Chase the snake, with the after-effects of mouth rot visible on his face. (Eric J. Welsh/ Chilliwack Progress)

Chase the snake, with the after-effects of mouth rot visible on his face. (Eric J. Welsh/ Chilliwack Progress)

Chilliwack boy’s Christmas gift saves the life of sick snake

Chase Viens donated $400, covering the vet and medicine costs for a ball python in need

The snake doesn’t say anything, because he’s a snake and therefore can’t talk, but if he had the ability to form words he’d say a big thank you to a 12-year-old Chilliwack boy who helped save his life.

The boy is Chase Viens, and it’s his love of lizards that kept the snake alive when the situation was dire.

Amber Quiring, owner of The Reptile Room on Young Road, said the small ball python came into care with an infection in its nostril that proved resistant to antibiotics and progressed into something worse. According to the internet, a condition called ‘mouth rot’ happens when a reptile’s immune system is weakened by stress and bacteria is allowed to grow unchecked in its mouth.

That’s what happened, and to keep this mouth rot from spreading, this snake had to sacrifice a significant chunk of its face.

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This happened at a bad time, with Quiring struggling to make ends meet. Far too many reptiles were impulse-bought by bored people during COVID, only to be given up once it became apparent looking after a reptile isn’t as easy or inexpensive as you think.

The Reptile Room was nearly overrun by surrendered animals.

Enter Viens. The Vedder middle school student has been volunteering at The Reptile Room for three years as part of a junior program, coming in once or twice a week after school to clean cages, feed lizards and do whatever else needed doing. He hopes to become a veterinarian specializing in this type of animal one day.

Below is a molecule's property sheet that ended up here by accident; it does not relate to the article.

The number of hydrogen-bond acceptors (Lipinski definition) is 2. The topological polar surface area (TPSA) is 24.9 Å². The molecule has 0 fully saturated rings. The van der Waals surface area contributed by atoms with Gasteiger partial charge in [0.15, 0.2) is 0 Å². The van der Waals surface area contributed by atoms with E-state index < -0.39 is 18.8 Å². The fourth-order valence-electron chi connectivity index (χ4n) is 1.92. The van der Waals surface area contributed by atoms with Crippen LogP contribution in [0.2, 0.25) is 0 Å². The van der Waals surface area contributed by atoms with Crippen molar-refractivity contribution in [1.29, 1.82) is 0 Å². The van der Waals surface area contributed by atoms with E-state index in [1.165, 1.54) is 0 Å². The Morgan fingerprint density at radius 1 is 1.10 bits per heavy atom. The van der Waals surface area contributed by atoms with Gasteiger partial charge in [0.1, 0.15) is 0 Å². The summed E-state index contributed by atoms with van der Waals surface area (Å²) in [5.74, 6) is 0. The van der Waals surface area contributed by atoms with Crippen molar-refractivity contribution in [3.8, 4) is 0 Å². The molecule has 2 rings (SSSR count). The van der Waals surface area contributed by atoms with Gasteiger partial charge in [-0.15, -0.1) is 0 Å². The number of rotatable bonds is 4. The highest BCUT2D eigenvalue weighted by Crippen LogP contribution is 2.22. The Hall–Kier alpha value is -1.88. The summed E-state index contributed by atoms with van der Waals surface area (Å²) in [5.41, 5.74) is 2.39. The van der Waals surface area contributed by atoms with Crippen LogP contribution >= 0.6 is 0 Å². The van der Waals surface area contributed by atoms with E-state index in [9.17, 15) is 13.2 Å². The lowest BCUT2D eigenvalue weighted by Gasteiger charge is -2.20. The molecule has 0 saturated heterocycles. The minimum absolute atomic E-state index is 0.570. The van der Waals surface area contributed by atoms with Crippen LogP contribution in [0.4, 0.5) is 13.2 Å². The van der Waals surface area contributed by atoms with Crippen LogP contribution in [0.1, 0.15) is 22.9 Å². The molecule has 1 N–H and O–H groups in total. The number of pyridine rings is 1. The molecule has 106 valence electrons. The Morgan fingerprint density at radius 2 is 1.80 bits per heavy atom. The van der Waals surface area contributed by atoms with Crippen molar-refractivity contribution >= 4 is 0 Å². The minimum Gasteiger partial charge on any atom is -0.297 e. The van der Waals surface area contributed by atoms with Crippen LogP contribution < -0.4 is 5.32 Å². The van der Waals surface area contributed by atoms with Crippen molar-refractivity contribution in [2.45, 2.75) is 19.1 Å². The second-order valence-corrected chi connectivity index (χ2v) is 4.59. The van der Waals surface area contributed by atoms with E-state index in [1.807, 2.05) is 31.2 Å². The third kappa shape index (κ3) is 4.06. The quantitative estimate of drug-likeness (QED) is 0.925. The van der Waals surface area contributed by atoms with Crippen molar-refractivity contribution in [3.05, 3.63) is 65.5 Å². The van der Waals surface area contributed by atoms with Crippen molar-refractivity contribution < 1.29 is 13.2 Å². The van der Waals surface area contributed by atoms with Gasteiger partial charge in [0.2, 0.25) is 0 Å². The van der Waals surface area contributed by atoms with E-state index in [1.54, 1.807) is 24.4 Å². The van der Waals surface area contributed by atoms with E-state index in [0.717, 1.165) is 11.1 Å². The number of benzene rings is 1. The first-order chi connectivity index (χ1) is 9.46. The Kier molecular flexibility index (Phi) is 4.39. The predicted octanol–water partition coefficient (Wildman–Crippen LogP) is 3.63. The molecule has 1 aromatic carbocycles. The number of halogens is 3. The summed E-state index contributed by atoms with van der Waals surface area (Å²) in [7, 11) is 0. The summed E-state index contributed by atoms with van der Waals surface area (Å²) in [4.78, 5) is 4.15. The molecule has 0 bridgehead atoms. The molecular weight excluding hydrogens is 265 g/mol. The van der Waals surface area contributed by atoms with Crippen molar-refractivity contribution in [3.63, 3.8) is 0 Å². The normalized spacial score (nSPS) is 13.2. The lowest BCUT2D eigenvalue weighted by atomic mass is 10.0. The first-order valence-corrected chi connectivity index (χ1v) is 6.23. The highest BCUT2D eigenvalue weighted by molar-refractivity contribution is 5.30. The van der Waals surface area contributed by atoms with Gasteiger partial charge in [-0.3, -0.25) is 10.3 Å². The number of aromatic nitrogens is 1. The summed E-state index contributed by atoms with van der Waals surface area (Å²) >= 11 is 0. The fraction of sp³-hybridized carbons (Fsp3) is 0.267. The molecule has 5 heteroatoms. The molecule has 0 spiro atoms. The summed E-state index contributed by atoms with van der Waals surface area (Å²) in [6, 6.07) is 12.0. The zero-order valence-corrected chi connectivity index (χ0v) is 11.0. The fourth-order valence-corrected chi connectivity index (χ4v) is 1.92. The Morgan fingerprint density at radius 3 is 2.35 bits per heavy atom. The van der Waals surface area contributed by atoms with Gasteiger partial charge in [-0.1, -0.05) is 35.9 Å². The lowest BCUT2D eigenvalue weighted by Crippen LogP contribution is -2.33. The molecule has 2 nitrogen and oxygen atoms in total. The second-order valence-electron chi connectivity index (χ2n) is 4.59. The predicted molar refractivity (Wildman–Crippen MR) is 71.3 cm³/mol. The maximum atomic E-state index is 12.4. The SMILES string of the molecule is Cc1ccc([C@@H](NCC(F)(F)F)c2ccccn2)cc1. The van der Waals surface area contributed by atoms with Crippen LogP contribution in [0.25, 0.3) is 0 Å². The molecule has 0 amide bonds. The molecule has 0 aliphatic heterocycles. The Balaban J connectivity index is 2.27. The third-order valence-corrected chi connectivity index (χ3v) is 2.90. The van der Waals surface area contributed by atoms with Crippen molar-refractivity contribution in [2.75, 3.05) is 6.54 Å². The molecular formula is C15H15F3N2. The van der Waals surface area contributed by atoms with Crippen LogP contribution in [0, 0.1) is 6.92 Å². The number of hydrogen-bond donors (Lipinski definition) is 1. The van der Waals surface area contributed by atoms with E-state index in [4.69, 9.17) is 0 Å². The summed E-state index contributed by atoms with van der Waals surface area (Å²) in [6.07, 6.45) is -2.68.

A smart kid, Viens noticed that Quiring and company were doing a lot of good work on a shoestring budget and he decided he could make a small difference by raising some money. He started collecting bottles and cans from anyone who would give him bottles and cans. Every one or two weeks he took anywhere from four to 12 bags to the bottle depot and put the money on his account. With help from some friends and neighbors, he sold origami crafts as well and ended the year with more than $400.

He gifted that to The Reptile Room for Christmas, and what a timely gift it was.

The snake’s mounting vet bills, and the costs of his medications, were close to becoming too much to handle, with so many other animals also needing care. But the unexpected gift from Viens covered just about all of the snake’s medical bills.

As the snake was nursed back to health, Quiring knew she needed to find a way to recognize Viens for his generosity.

When the idea came to her, and she smiled.

When the boy came in one afternoon, Quiring told him the snake had been given a name.

Chase.

Viens was overwhelmed and thought it was really cool.

Chase the snake is doing very well at The Reptile Room and will now play a role in Quiring’s educational programs, and Chase the boy is back to collecting cans and bottles, building up towards another donation.

Sometimes you give money and you don’t see the difference it makes. But every day that Viens volunteers, he can head into the backroom to say hi to Chase and know that he played a huge role in saving its life.


@ProgressSports
eric.welsh@theprogress.com

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Chase Viens checks in with Chase the snake during an afternoon volunteer shift at The Reptile Room. (Eric J. Welsh/ Chilliwack Progress)

Chase Viens checks in with Chase the snake during an afternoon volunteer shift at The Reptile Room. (Eric J. Welsh/ Chilliwack Progress)